Gender, Work, and Organization in Popular Culture
Storytelling is an ancient form of communication and cultural transmission. Throughout history and across nations and societies, narrative is pervasive. As Geertz (1973) explains, the stories we tell ourselves about ourselves are part of the ensemble of texts that make up the culture of a people. But in contemporary times the way we tell ourselves these stories has changed on account of the technological media through which they are presented and transmitted. Today cultural storytelling cannot be accounted for without considering television, cinema, popular novels, magazines, advertisements, the internet, or the other myriad of mass media that emerged in and after the modern era. The technological expansion of the media does not just signal the increased variety and reach of cultural products, but also brings the uneasy marriage of commerce and culture. After industrialization the stories we tell ourselves about ourselves are a part of the vast matrix of corporate activity.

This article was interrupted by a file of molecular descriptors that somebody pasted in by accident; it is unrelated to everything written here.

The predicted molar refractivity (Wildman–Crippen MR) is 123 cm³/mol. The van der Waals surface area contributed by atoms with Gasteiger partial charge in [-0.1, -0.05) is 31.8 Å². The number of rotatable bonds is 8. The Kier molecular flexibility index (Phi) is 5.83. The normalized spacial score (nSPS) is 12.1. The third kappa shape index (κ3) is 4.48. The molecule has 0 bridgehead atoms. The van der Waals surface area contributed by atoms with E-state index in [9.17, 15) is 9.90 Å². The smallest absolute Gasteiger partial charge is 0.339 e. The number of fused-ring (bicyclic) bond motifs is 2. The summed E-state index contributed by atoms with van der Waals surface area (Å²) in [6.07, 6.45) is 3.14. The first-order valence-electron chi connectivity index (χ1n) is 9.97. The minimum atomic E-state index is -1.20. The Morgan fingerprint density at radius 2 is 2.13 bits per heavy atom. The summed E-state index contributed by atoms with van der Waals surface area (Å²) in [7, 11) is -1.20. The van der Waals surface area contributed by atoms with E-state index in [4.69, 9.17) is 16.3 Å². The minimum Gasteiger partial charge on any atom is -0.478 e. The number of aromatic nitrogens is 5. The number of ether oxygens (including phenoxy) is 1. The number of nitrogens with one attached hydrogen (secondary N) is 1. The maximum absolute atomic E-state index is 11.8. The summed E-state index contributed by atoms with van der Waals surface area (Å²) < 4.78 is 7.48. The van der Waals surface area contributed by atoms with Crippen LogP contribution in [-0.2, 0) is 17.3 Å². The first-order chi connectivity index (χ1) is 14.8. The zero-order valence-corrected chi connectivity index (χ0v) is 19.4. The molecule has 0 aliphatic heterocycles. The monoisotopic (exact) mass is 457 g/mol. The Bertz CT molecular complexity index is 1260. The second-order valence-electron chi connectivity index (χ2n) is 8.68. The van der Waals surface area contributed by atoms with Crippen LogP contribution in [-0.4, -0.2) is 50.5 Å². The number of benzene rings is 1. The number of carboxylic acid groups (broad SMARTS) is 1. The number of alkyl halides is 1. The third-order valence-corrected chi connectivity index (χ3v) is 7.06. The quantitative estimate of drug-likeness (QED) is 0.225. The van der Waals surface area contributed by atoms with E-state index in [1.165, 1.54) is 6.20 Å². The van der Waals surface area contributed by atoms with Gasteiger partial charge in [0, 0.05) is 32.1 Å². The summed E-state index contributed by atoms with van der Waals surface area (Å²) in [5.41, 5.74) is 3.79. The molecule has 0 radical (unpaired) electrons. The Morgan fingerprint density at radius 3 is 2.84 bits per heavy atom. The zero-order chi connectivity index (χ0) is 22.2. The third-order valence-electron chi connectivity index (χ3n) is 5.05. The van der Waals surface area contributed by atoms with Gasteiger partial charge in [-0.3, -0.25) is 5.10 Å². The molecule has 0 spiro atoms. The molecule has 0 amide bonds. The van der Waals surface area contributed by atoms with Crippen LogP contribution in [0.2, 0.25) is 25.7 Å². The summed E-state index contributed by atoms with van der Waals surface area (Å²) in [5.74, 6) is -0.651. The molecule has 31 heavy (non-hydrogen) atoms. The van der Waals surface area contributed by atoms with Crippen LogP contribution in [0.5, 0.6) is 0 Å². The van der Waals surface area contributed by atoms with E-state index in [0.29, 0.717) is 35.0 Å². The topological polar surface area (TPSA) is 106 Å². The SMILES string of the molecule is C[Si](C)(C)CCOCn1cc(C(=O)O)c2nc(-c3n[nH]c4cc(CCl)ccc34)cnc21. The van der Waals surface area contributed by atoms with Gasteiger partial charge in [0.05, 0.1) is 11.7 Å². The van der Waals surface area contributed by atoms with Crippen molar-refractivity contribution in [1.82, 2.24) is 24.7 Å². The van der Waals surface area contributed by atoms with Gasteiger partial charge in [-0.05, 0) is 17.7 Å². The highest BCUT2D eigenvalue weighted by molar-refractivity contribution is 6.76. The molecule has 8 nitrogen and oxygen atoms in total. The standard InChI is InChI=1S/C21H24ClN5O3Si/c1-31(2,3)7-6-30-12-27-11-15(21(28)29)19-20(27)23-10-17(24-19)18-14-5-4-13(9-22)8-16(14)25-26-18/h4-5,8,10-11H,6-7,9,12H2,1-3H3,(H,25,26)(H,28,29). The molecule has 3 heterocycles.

Gender, race and religion are deeply entrenched in and influential on popular culture and the mass media (Fiske, 1989). Popular culture and its relationship to gender has been studied as a general area of inquiry (e.g. Hermes, 2005) as well as in terms of specific media such as magazines (e.g. Walker, 1998), popular music (e.g. McRobbie, 1999), and television (e.g. Heide, 1995). In this chapter we explore ...